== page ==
Sunday, 7 September 2014

Three Brothers and a Draug

Here comes another story from Folk Tales of the Sea People.

Three Brothers and a Draug, July 2014

Three Brothers and a Draug

There were once three brothers. Their names were Marinus, Pontius and Pelagius, and apart from their names they were identical down to the very last detail. Each had short red hair, each had pale green flesh and glossy, emerald-coloured scales. When they spoke and when they sang, you could not have told the difference. Whether they danced on two legs or swam by tail, they remained perfect copies of each other.
They lived together in a house with three of everything, and had much fun being identical brothers, for it was rare and they were much admired for it. Their identical nature also allowed them to play many tricks, and it is for these tricks that this story is told.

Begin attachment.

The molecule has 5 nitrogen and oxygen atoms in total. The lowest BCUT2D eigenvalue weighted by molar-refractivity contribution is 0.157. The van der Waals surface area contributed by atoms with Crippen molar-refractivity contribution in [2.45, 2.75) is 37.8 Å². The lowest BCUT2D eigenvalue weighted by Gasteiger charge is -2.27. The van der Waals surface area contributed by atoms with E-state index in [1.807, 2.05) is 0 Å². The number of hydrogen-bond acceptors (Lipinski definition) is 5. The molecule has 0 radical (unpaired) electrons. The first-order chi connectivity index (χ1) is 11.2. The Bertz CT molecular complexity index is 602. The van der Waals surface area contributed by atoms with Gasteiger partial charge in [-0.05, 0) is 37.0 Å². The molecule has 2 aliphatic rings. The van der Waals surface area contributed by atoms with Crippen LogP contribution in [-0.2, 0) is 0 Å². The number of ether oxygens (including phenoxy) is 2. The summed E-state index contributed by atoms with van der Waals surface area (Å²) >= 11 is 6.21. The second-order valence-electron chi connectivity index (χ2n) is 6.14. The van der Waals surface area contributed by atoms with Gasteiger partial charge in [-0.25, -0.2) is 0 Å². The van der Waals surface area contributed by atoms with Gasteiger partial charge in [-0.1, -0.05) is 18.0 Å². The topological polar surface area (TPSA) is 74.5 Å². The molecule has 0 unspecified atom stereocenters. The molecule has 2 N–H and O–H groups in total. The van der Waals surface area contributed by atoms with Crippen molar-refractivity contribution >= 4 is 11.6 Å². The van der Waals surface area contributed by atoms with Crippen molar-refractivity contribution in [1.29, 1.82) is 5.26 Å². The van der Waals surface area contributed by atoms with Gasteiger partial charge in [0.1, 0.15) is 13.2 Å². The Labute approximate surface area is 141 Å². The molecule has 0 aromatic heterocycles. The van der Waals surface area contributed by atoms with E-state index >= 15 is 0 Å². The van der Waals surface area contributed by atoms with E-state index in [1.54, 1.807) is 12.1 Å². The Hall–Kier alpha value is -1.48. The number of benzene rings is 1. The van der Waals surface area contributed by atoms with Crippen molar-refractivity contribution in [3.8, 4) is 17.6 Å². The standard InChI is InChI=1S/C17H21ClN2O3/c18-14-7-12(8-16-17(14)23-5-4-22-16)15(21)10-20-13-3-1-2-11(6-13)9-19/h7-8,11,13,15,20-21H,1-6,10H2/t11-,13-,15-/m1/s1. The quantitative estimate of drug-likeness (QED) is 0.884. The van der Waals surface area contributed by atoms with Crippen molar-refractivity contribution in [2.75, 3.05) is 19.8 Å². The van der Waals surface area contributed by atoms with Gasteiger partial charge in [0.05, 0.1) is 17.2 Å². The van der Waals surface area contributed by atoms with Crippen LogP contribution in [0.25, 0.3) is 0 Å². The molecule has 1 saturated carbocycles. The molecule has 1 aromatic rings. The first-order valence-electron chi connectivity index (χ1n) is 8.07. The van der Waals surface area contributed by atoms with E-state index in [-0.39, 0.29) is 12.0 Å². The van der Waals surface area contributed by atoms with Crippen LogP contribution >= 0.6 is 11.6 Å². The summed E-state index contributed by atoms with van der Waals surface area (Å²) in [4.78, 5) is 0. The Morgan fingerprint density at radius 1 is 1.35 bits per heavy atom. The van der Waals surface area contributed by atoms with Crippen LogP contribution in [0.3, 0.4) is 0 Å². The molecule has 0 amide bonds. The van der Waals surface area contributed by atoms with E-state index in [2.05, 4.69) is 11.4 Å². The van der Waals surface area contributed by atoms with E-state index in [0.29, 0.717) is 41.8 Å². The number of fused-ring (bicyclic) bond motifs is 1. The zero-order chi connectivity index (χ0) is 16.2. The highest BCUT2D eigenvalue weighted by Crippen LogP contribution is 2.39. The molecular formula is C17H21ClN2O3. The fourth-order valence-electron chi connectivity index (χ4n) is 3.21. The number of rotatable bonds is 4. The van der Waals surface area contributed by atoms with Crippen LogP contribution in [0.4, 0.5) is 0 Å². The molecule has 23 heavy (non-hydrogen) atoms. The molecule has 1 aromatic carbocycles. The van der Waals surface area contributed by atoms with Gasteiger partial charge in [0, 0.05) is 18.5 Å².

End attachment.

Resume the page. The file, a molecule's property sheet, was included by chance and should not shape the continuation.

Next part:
We Siren-folk, as you know, enjoy going to the surface, to sing in places where the sea meets the land. The three brothers lived near a wonderful cove where they liked to clamber onto the rocks and sing with the wind. It was a popular place with all folk from their area.
However, one day, unexpected problems appeared, in the form of a Draug.

The Draug sailed back and forth across the cove in his half-boat. His skin was pale, his hair a writhing mass of grey and his eyes white as though blind. The Draug was a spectre, but his presence unnerved everybody. Hhe was an ill omen for any that laid eyes upon him, and he was a fiendish fellow who would have drowned all Siren onlookers had they been unable to breathe beneath the water.
Indeed, when the days became warmer, and Land-walkers came to the beach, the Draug began to catch them unawares.